“Can you tell me who has the right to pump CO2 under my ranch in Montana? Is it the surface owner that owns those rights? Is it the mineral owner that owns those rights? Is it the state that owns those rights, or is it the federal government?”
The Montana Democrat mentioned another problem: legal liability.
“When we pump CO2 below the surface, we’re talking about sequestering it for thousands of years. If somebody has been paid to sequester CO2 and it begins to leak in two years, who’s responsible? How about after 50 years? How about after 200? How about after 2,000? So when we start talking about a legal framework and liability that extends for 50 generations into the future, we need Congress to act. These CO2 pipelines will cross state lines, these geologic formations will cross state lines and so there has been a legal framework that is national.”
Some of the coal-state governors and their legislatures are not waiting for Congress to act. Wyoming Gov. Dave Freudenthal said at this weekend’s NGA meeting that the lower house of his state legislature had just passed bills to regulate carbon dioxide sequestration and to clarify who owns the deep underground spaces where carbon dioxide would be stored.
“If you’re going to have a multi-generational storage scheme, we need to have a multi-generational regulatory scheme,” Freudenthal said.
Some electric utilities and states are doing their own carbon sequestration projects.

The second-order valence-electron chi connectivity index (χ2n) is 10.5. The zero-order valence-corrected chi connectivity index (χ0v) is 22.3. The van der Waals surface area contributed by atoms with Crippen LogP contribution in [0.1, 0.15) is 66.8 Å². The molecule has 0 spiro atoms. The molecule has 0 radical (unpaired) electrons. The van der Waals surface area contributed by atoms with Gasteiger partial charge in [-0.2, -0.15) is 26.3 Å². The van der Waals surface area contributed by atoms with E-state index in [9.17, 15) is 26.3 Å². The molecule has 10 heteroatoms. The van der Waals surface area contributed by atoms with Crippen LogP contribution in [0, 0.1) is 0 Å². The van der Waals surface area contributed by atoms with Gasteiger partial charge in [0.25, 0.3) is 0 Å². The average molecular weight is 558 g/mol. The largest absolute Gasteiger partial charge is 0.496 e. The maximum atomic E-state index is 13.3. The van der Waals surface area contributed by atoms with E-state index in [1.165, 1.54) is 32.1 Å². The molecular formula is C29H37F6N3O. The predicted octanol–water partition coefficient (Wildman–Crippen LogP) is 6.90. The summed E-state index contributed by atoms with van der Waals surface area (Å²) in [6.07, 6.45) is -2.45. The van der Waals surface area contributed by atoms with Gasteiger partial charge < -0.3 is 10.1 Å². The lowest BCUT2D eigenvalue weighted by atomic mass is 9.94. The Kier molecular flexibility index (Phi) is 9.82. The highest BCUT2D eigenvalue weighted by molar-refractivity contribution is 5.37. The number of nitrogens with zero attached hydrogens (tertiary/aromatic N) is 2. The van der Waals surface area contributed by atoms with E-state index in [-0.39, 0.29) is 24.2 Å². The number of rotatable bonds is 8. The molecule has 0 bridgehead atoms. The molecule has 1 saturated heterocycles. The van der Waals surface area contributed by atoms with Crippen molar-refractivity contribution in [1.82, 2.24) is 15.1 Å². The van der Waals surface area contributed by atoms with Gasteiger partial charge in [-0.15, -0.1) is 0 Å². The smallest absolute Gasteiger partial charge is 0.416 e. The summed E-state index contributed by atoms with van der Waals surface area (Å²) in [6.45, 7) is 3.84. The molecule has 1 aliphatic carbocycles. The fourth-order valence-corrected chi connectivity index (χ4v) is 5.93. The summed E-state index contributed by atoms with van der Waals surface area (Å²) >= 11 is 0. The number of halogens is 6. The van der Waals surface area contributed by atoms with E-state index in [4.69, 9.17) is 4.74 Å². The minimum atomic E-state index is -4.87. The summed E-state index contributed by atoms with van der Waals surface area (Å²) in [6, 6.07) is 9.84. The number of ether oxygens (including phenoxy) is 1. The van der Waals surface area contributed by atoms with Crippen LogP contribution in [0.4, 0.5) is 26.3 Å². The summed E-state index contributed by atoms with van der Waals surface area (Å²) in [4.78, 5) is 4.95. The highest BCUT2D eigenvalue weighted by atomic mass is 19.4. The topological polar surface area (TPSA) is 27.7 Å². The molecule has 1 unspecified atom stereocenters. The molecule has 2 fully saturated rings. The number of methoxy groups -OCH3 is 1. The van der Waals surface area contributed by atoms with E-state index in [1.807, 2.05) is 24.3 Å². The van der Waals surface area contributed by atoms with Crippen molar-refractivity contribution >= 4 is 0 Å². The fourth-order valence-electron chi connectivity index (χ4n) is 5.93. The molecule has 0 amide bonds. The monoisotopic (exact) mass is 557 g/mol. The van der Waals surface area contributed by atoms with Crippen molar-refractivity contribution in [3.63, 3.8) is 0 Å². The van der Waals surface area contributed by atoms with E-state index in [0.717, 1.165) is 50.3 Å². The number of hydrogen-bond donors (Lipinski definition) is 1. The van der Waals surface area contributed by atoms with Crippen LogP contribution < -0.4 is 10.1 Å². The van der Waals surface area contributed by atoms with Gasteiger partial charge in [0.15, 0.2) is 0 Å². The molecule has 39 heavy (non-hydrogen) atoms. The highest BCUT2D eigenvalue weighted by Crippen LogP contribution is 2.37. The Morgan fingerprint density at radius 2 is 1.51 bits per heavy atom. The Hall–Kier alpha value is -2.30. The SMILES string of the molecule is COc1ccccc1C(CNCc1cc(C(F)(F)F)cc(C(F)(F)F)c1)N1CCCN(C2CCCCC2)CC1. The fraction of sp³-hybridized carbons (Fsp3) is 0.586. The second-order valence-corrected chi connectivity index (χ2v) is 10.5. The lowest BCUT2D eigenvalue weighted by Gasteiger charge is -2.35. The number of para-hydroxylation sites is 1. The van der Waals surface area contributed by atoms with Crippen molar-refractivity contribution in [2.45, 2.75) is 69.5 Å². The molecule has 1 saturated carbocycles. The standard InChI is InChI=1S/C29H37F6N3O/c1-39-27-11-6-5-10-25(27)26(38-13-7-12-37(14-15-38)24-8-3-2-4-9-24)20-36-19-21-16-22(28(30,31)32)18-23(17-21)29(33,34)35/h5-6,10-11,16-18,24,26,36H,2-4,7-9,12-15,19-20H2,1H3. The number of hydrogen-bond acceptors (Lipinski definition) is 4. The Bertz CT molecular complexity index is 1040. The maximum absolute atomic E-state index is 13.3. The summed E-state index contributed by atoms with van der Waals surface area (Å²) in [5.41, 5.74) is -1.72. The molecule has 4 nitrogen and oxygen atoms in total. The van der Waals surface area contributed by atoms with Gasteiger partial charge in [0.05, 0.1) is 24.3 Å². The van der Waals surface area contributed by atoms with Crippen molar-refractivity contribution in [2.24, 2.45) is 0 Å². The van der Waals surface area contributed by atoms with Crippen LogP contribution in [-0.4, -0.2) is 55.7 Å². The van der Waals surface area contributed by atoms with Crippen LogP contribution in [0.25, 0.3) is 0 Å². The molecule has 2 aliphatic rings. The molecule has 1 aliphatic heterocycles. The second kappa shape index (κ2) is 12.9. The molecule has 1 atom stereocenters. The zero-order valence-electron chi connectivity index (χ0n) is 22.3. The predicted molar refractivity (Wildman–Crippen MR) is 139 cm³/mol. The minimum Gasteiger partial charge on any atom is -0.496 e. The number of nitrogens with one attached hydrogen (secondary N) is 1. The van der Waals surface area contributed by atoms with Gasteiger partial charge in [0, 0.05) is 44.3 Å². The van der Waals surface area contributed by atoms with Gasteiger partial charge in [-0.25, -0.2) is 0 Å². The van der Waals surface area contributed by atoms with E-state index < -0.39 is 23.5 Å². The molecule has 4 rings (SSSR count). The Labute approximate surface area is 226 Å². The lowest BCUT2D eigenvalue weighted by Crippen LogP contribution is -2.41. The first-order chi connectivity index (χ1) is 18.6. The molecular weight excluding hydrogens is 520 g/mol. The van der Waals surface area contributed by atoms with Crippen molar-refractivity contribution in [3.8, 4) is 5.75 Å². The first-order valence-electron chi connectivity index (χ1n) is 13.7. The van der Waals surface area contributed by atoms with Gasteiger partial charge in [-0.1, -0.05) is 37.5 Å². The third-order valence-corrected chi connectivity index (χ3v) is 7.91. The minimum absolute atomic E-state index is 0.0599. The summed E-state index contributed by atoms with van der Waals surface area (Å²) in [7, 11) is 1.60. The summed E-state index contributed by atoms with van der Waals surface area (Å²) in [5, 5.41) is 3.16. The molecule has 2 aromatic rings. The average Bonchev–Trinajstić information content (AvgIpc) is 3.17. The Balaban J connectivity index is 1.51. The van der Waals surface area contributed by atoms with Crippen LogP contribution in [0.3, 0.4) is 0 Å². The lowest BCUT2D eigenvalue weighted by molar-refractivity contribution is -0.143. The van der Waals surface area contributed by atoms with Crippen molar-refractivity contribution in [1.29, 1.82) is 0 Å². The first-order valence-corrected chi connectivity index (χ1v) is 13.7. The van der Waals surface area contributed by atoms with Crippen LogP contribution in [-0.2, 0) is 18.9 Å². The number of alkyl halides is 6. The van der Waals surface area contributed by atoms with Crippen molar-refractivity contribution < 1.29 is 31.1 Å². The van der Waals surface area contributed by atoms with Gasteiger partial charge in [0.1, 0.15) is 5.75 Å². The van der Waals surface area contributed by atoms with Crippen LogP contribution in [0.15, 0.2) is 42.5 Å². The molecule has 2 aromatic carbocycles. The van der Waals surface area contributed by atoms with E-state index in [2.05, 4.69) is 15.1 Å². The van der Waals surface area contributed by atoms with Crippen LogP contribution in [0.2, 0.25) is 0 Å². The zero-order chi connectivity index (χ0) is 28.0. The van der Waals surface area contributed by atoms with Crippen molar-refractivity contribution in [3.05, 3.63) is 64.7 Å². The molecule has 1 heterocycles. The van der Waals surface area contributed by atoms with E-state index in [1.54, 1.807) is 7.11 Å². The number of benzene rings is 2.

American Electric Power CEO Michael Morris told the governors meeting that his firm and Alstrom, the French engineering company, are set to begin operating a relatively small (30 megawatts) carbon-capture and storage project at a plant in West Virginia next year.
Morris said the underground storage has been done for decades; it is “the capture technology has not been developed at power plant size” which is the technological challenge. “We’re trying to see if we can scale the technology up so we can handle the big power plants. If we don’t do that, we are going to prematurely shut down some facilities that are essential to this economy” — that is, if Congress imposes greenhouse gas limits.
A Pennsylvania coal renaissance?
Meanwhile, Rendell sees a technology called integrated gasification combined cycle (IGCC) as a potential savior of coal in Pennsylvania. IGCC can be used to run coal-fired turbines to generate electricity, or to produce synthetic natural gas, and to produce non-sulfur diesel fuel. “The potential for it is absolutely enormous, but the question is what you do with the carbon (dioxide),” he said.
Rendell is seeking a federal loan guarantee for an IGCC facility in an old Pennsylvania anthracite coal bastion, Schuylkill County.
Pennsylvania’s anthracite regions, which had a boom in the early 1900s, could enjoy a renaissance. “Anthracite, which is now not very usable, comes back into business,” said Rendell, once the carbon sequestration problem is solved.
As yet, there’s no comprehensive set of federal regulations for storage. The Environmental Protection Agency (EPA) has jurisdiction under the 1974 Safe Drinking Water Act to regulate the injection of CO2 for underground storage.
As EPA administrator Stephen Johnson briefed western governors at the NGA meeting, Colorado Gov. Bill Ritter told him that he needed to promptly issue regulations so that states and private investors would know what they had to deal with.
“We’re looking for reliability as a part of the equation that investors take into consideration,” Ritter said later in an interview. “Reliability comes with regulation.” EPA regulations will help Colorado and other states “get to the place where the investors understand what the playing field is like. We think that enhances investment which hopefully takes it from a nascent stage to first generation technology.”